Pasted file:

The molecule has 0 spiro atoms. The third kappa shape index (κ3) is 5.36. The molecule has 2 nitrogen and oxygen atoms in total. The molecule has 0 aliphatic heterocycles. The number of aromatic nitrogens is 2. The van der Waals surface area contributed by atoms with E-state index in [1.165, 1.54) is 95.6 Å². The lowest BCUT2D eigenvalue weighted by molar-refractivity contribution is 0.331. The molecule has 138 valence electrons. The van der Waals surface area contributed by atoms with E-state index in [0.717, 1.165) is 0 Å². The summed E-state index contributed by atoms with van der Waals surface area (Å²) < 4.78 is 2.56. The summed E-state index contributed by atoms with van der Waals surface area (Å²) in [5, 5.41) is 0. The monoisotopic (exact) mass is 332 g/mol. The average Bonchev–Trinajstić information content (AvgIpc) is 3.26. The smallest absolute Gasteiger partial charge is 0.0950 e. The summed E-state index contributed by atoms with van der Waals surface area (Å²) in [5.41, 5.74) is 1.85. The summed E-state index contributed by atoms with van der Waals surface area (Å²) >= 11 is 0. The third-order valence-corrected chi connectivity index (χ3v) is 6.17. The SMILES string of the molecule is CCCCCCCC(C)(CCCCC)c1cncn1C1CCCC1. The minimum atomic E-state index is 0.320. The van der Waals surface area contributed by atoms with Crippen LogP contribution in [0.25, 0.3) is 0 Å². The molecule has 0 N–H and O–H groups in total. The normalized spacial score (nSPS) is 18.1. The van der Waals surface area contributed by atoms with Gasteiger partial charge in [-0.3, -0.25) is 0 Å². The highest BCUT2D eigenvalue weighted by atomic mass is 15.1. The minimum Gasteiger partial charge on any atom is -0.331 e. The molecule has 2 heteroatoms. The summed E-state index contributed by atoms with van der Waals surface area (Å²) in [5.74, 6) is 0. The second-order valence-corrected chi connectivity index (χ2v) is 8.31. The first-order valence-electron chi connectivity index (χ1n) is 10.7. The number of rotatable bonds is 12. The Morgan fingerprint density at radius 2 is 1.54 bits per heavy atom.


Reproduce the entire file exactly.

The molecule has 0 spiro atoms. The third kappa shape index (κ3) is 5.36. The molecule has 2 nitrogen and oxygen atoms in total. The molecule has 0 aliphatic heterocycles. The number of aromatic nitrogens is 2. The van der Waals surface area contributed by atoms with E-state index in [1.165, 1.54) is 95.6 Å². The lowest BCUT2D eigenvalue weighted by molar-refractivity contribution is 0.331. The molecule has 138 valence electrons. The van der Waals surface area contributed by atoms with E-state index in [0.717, 1.165) is 0 Å². The summed E-state index contributed by atoms with van der Waals surface area (Å²) < 4.78 is 2.56. The summed E-state index contributed by atoms with van der Waals surface area (Å²) in [5, 5.41) is 0. The monoisotopic (exact) mass is 332 g/mol. The average Bonchev–Trinajstić information content (AvgIpc) is 3.26. The smallest absolute Gasteiger partial charge is 0.0950 e. The summed E-state index contributed by atoms with van der Waals surface area (Å²) in [5.41, 5.74) is 1.85. The summed E-state index contributed by atoms with van der Waals surface area (Å²) >= 11 is 0. The third-order valence-corrected chi connectivity index (χ3v) is 6.17. The SMILES string of the molecule is CCCCCCCC(C)(CCCCC)c1cncn1C1CCCC1. The minimum atomic E-state index is 0.320. The van der Waals surface area contributed by atoms with Crippen LogP contribution in [0.25, 0.3) is 0 Å². The molecule has 0 N–H and O–H groups in total. The normalized spacial score (nSPS) is 18.1. The van der Waals surface area contributed by atoms with Gasteiger partial charge in [-0.3, -0.25) is 0 Å². The highest BCUT2D eigenvalue weighted by atomic mass is 15.1. The minimum Gasteiger partial charge on any atom is -0.331 e. The molecule has 2 heteroatoms. The summed E-state index contributed by atoms with van der Waals surface area (Å²) in [5.74, 6) is 0. The second-order valence-corrected chi connectivity index (χ2v) is 8.31. The first-order valence-electron chi connectivity index (χ1n) is 10.7. The number of rotatable bonds is 12. The Morgan fingerprint density at radius 2 is 1.54 bits per heavy atom.